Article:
Yemen - Industry

In northern Yemen industry traditionally has been based on food processing, but this subsector has suffered from poor productivity of agriculture and reliance on imported raw materials. Building materials, textiles, leather wear, jewelry, and glass making are other industries in the north. The largest industry in southern Yemen is petroleum refining. Southern manufactures include clothing, processed food, metal products, soap, and perfumes. Industrial production accounts for 40% of GDP (1998 est.)

Yemen's main refinery at Aden processed 60,000 barrels of petroleum per day in 1994 after sustaining damage in the civil war. Output reached 100,000 barrels per day by the start of 1995 with the repair of the main pumping station and two tapping units. That year, the refinery produced 26.5 million barrels of residual and distillate fuel oil, 10 million barrels of gasoline, and3.5 million barrels of kerosene. In 2002, Yemen's total refinery capacity is 130,000 barrels per day, most from the 120,000-barrels-per-day-capacity Aden refinery operated by the Aden Refinery Company (ARC), and the rest from a 10,000-barrels-per-day refinery at Marib operated by Yemen Hunt Oil Company. In December 2002, the government signed an agreement with the Hadramawt Refinery Company, a Saudi venture, for the construction of a 50,000-barrels-per-day refinery at Al Mukalla costing $450 million.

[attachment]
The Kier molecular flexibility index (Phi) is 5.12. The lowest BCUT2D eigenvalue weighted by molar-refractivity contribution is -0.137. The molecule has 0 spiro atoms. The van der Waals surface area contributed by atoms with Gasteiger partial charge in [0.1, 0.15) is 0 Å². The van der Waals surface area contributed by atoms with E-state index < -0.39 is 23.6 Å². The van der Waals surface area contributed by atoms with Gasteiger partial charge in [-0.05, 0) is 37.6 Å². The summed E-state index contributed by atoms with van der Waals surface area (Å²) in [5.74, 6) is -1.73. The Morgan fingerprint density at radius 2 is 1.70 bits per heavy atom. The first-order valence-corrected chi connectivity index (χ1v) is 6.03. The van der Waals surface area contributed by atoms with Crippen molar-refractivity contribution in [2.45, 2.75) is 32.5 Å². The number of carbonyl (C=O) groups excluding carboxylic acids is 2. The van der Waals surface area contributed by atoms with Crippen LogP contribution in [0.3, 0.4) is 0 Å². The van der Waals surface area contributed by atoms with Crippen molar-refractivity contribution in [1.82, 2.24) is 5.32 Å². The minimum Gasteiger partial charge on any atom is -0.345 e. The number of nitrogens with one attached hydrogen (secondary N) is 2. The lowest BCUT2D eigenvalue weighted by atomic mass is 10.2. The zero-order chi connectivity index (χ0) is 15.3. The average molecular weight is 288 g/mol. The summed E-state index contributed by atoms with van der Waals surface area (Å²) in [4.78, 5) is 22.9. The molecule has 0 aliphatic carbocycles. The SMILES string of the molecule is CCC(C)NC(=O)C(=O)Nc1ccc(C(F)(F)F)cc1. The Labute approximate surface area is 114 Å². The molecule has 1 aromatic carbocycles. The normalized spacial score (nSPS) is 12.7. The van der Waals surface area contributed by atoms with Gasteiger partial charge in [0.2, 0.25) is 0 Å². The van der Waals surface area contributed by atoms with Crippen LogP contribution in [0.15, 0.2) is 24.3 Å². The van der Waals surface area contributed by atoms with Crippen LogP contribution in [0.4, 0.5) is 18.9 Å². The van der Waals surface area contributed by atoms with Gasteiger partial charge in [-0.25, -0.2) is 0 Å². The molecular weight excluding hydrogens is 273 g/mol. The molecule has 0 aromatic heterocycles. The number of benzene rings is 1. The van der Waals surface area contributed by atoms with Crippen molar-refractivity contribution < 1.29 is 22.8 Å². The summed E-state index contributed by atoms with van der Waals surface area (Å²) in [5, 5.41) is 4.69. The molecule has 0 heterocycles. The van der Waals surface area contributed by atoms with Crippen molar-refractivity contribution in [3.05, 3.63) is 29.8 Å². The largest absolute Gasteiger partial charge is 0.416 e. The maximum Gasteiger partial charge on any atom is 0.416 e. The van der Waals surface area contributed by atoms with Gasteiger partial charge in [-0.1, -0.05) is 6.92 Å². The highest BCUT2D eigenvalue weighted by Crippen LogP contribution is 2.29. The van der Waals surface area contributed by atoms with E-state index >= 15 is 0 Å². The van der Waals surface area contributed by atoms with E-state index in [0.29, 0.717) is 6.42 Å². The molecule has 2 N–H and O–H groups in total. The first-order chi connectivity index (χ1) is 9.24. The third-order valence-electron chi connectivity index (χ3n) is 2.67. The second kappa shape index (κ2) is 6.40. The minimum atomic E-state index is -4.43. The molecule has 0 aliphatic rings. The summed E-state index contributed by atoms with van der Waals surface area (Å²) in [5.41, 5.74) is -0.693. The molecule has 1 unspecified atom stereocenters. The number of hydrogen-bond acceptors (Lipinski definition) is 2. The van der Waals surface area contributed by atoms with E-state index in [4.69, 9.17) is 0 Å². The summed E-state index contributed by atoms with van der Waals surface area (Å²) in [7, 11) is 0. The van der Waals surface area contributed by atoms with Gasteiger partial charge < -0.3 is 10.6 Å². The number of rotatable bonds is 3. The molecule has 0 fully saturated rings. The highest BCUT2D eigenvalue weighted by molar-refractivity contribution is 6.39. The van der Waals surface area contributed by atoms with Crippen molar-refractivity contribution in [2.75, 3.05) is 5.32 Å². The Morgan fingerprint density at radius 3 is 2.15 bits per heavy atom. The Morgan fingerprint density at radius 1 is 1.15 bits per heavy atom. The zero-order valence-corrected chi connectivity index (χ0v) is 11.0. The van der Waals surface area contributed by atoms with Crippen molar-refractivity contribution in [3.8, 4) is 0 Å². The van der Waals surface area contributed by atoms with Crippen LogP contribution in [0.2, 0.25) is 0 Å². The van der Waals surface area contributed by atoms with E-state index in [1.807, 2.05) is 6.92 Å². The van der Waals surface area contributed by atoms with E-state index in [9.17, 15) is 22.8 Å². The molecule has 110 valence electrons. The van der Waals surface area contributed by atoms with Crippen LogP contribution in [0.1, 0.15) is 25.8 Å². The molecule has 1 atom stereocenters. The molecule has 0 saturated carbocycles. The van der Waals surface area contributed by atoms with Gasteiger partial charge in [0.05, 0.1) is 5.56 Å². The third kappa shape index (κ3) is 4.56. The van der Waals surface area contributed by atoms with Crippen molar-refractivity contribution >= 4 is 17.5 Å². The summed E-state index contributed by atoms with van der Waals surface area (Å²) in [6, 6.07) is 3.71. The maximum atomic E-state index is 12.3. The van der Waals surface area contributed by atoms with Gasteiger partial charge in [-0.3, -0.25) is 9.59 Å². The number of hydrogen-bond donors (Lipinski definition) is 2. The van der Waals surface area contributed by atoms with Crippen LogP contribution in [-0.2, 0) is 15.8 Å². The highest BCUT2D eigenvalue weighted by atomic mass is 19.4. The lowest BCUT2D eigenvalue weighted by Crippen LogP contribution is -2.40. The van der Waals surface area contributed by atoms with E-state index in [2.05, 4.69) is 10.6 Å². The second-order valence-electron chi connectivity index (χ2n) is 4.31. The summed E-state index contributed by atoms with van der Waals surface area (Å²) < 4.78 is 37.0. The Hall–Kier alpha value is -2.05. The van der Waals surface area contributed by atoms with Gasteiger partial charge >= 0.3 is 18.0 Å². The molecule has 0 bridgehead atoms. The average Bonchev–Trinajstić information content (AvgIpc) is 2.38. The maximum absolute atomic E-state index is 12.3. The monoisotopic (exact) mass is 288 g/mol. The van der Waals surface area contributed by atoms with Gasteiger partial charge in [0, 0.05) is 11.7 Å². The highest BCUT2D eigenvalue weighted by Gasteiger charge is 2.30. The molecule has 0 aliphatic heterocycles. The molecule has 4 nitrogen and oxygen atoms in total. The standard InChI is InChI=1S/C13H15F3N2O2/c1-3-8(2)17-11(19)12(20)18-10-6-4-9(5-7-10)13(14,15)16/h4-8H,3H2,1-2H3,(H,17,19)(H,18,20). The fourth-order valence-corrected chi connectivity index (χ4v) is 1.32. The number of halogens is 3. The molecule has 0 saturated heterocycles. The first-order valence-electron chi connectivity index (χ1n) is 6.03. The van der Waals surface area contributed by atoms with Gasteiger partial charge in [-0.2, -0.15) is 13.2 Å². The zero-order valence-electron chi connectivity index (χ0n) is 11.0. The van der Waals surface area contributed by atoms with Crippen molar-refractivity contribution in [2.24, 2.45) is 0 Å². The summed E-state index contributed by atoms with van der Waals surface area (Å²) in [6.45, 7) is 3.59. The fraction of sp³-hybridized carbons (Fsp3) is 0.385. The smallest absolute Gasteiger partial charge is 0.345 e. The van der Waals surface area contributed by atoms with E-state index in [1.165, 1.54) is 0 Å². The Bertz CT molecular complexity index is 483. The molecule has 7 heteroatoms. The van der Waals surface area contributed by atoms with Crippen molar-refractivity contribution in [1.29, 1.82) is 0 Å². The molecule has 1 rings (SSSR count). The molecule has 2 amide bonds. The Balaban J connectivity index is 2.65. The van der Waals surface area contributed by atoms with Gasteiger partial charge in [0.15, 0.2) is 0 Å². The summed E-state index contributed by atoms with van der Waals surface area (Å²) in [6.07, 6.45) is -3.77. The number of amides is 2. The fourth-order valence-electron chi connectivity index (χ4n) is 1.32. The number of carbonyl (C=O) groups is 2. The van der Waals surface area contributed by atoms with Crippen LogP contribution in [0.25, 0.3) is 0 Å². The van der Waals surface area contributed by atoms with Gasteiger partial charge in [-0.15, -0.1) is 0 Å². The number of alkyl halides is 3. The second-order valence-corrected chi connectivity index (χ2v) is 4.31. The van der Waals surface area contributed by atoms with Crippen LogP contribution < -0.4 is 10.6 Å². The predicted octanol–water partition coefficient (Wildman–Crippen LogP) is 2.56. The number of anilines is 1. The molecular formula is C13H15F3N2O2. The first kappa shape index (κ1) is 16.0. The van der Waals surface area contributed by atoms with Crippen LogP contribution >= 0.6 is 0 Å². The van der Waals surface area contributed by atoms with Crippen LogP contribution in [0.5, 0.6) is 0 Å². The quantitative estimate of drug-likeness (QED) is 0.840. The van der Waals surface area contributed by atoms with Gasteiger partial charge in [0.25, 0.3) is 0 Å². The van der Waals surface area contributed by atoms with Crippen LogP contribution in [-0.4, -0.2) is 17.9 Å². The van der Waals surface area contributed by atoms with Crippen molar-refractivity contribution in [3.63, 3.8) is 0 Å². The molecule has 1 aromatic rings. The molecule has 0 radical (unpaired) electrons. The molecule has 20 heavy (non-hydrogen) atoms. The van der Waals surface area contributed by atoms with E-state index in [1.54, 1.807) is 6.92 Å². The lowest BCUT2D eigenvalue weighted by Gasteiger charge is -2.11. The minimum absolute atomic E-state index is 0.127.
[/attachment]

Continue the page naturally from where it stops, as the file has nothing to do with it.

Yemen's considerable natural gas reserves—estimated at 480 billion cu m (16.9 trillion cu ft), have not been developed. A liquefied natural gas project was initiated in 1995 by TotalFinaElf and several other major multinational oil companies, which established the Yemen Liquefied Natural Gas Company (Yemen LNG). To date, however, the company has not been able to locate enough credit-worthy buyers of the output that it could sign up for the period of 20 years or more generally needed to justify the large capital outlays for liquefaction and port facilities, and LNG tankers. In June 2002, two US companies, ExxonMobil and Hunt Oil, announced they were leaving the consortium. Shortly after Yemen extended approval for an additional four years.

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